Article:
I enjoyed this article from the Guardian in December, researched by Claire Lloyd. Have added the images to help inspire…
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I find the history of Holyrood Palace in Edinburgh a fascinating one.
Holyrood Abbey was founded on the site in 1128 by David I, King of Scotland, and the palace was built in various stages right beside.
Holyrood is now an imposing ruin next to the palace which is the official royal residence in Edinburgh.
Standing at the opposite end of the Royal Mile from Edinburgh Castle, Holyrood Palace was built with an inner quadrangle, in the French style, and contains a chapel, gallery, royal apartments and a great hall.
Its history is wonderfully rich, one of its most notable residents being Mary Queen of Scots. Married at just 15 and widowed at 19, Mary returned to Scotland and was crowned at Holyrood Palace.
Among the many interesting things to see are the wooden ceilings in Mary’s quarters which date back to when she lived there. The walls on this, the northern side, were initially built with a view to defense and are very thick, while on the opposite side, despite the external symmetry and similarity, they are much thinner and were built at a later stage.
Members of the public can visit the infamous north turret, where on 9 March 1565, Mary’s Italian secretary David Rizzio was murdered by her jealous second husband Lord Darnley.
It was reported at the time that the poor Rizzio was stabbed an astounding 57 times, in Mary’s presence….a tragic and gruesome tale. Visitors to the palace since that time have claimed to see blood stains on the floor where it happened.
Another interesting occupant was Bonnie Prince Charlie – the palace served as his Head Quarters during the 1745 uprising.
The palace is open for most of the year, but is closed when the Queen and members of the Royal family are visiting.
If you are planning a stay in Edinburgh it is well worth a visit. For accommodation in Edinburgh visit www.edinburghselfcatering.org.
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Leeks are still at their seasonal best in February and March, so should be locally available and full of flavour. Try this yummy recipe and enjoy some warm, nutritious comfort food to keep those winter blues away.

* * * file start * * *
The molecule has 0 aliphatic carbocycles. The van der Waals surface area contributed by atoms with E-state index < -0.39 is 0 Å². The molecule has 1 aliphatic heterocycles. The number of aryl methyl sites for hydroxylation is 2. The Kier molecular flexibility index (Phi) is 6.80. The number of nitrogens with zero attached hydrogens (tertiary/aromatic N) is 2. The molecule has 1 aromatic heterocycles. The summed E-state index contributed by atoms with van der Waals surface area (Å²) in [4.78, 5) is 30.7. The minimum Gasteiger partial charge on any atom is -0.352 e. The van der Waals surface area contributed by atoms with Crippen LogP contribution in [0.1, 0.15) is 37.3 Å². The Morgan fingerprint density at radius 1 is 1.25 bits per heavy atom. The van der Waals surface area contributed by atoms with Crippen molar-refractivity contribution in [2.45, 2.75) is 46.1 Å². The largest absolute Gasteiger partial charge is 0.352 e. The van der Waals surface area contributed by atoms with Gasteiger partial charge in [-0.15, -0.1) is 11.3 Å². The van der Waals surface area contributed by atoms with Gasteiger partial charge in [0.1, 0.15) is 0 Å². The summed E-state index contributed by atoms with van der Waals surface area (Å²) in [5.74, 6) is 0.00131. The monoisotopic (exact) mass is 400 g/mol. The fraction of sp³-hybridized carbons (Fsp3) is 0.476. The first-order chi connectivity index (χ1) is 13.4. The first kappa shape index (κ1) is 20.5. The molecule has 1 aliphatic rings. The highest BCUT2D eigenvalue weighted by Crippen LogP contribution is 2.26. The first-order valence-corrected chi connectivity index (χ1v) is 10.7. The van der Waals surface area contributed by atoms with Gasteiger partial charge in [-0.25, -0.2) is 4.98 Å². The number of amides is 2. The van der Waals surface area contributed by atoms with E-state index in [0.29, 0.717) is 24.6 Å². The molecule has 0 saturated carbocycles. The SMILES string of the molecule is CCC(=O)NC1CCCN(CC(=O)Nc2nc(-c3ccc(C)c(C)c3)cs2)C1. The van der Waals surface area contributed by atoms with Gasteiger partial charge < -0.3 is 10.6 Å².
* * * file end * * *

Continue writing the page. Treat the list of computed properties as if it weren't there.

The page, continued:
- Peel the leeks and potatoes and chop
- Fry the leeks in a dash of olive oil until soft
- Add in the potatoes, plus a pinch of salt and pepper and mix well
- Heat through gently for a few minutes
- Add the stock and milk, turn up the heat and simmer for around 25 minutes until the potatoes are cooked
- Allow the soup to cool a little
- Blend until smooth
- Add a little more water if required for your desired consistency
- Serve with a teaspoon of cream drizzled on the top along with a sprinkling of toasted sesame seeds
Posted in Recipes | Tagged diet recipe, healthy eating recipe, how to make soup, leek and potato soup, leek and potatoe soup, leek recipe, low fat recipe, recipe, soup recipe, vegetable recipe, vegetarian recipe, vegetarian soup, winter recipe | Leave a Comment »
There is lots to do in Edinburgh during March. A brief selection of ideas are listed here and more information is available in our calendar which you can access here.
Edinburgh Playhouse – The Russian State Ballet of Siberia
The Russian State Ballet of Siberia are performing at the Edinburgh Playhouse from 2nd until 6th March. Performances include Giselle, Swan Lake and The Nutcracker.
Formed in 1981, the Russian State Ballet of Siberia has quickly established itself as one of Russia’s leading ballet companies and has built an international reputation for producing performances of outstanding quality and unusual depth. The performers delight audiences with their breathtaking physical ability and dazzling costumes.
Edinburgh Playhouse – Whistle Down the Wind
From 15th to 20th March the playhouse will be host to Bill Kenwright’s critically acclaimed production of Andrew Lloyd Webber and Jim Steinman’s Whistle Down the Wind. Inspiring and uplifting in equal measure be prepared to be captivated and moved by this lovely tale.
Scottish Chamber Orchestra
The Scottish Chamber Orchestra is performing on 20 March 2010 at 19:30 in the Queen’s Hall. They will perform Prokofiev Symphony No 1 ‘Classical’ (15′), Mozart Piano Concerto in Bflat, K595 (32′) and Haydn Symphony No 92 ‘Oxford’ (28′). Okko Kamu is the Conductor, Steven Osborne will play Piano.
Laurel and Hardy
Laurel and Hardy by Tom McGrath is on at Brunton Theatre, Musselburgh on 26th and 27th March at 7.30 pm. A treat for fans of this comic duo, the play includes slapstick, music and some of their best comedy routines.
The Secret of Sherlock Holmes
From Tuesday 30th March until Sat 3rd April the Kings Theatre presents the Secret of Sherlock Holmes. Starring Peter Egan and Philip Franks, prepare yourselves for a journey into the mind of the greatest detective of all time! Evening performances are at 7.30pm with matinees on Wednesday & Saturday at 2.30 pm
Meet in the main car park at 10 am. The trip is free.